Which brings me to the parade itself, and the real reason why I now realize I was so determined to go again this year — even though a part of me felt lazy and just wanted to skip it and stay home. I went because I would discover that whereas last year maybe one out of a 100 of the thousands of people along the one-mile parade route grokked my flag (and waved, and nodded yes, looking somewhat furtive and embarrassed, and maybe clapped a bit), this year at least one of every ten people got it, grokked it. Plus, not just one person here and there, but this year waves of people, all of whom got it, and waved, and yelled, and clapped, sometimes loudly and prolonged.

We in the Octi contingent were excited to recognize the sea-change that has taken place within this town in only one year. And we’re not talking about university types, so much as a typical “4th of July parade crowd,” i.e., young couples, some with kids, and old folks — many folks looking very countrified, like they drove in from rural areas to “see the parade.” They got it too; not all of them of course, but 10% (I consulted another person for this estimate, since I do tend to exaggerate). All along the parade route, people grokking that indeed, corporations have taken over this country, this world; that corporations are NOT people and it’s time we grab our world back.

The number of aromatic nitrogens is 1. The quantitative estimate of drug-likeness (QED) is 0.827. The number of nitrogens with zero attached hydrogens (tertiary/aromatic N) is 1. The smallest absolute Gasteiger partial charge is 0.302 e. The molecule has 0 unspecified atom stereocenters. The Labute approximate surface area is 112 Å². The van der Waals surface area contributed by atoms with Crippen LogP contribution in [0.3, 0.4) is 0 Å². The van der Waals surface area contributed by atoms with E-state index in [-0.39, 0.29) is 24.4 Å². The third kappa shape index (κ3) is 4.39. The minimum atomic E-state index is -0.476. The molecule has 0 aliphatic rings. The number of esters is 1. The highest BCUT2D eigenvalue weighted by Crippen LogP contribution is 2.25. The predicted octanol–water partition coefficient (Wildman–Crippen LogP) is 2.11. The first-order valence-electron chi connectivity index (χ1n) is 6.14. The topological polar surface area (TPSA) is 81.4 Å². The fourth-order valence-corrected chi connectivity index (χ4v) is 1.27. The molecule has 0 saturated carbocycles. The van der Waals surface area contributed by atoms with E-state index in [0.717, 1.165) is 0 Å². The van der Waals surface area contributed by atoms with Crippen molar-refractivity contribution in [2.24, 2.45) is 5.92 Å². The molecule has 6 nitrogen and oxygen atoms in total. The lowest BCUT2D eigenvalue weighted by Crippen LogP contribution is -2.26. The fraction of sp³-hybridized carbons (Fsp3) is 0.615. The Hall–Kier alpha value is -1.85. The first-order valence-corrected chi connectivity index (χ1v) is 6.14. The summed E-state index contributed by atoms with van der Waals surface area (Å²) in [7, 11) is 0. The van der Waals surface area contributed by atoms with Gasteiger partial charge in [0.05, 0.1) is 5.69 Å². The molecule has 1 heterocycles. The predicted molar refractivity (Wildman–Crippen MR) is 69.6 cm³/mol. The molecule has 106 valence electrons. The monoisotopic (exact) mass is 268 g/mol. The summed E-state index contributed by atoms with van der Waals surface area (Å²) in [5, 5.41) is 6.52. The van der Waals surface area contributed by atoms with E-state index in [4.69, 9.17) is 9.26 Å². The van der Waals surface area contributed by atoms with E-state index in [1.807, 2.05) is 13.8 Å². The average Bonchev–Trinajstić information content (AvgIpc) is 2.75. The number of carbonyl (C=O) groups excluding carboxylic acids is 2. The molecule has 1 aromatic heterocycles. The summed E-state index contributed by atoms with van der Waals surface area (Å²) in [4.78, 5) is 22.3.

Lots of grateful, welcoming faces, to see us coming. Lots of smiles, and knowing looks, almost haunted, some of them, glad to find a community of fellow travelers in this amazing world of ours where the relentless forces of centralization, corporatization are strongly at odds with the increasing urge to decentralize and ground here, now, here, locally. Yes, two powerful forces in dynamic opposition, pulling us both ways, forcing us to wake up and smell the fear — and the love.

For it is the love that I noticed especially this morning, and that I felt. That love waved through me and my flag, and and through others; that love held us in its wonderful communion on this perfect summer day for a parade, not too hot, or humid, and not raining either. We were, and we are, blessed, to be alive during such a momentous struggle for both the soul of human kind and the health of Mother Earth.

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5 Responses to PHOTO ESSAY: Bloomington 4th of July Parade — a big, welcome surprise

  1. Jean says:

    Thank you so much for pictures of the parade my daughter called to tell me about. I’m in Vermont while she and family are enjoying Bloomington and its farmers’ market and festivities such as this.
    Maybe I’ll be there next summer.

  2. laurabruno says:

    Sounds and looks like a good time. I am curious, though, why they want to REPEAL the 10th Amendment? Isn’t that the one that keeps everything from going completely federal, top-down? I would think that people wanting more local control would be pleased with the 10th Amendment, or are they wanting to replace it with something even more local than state level as protection against federal overreach?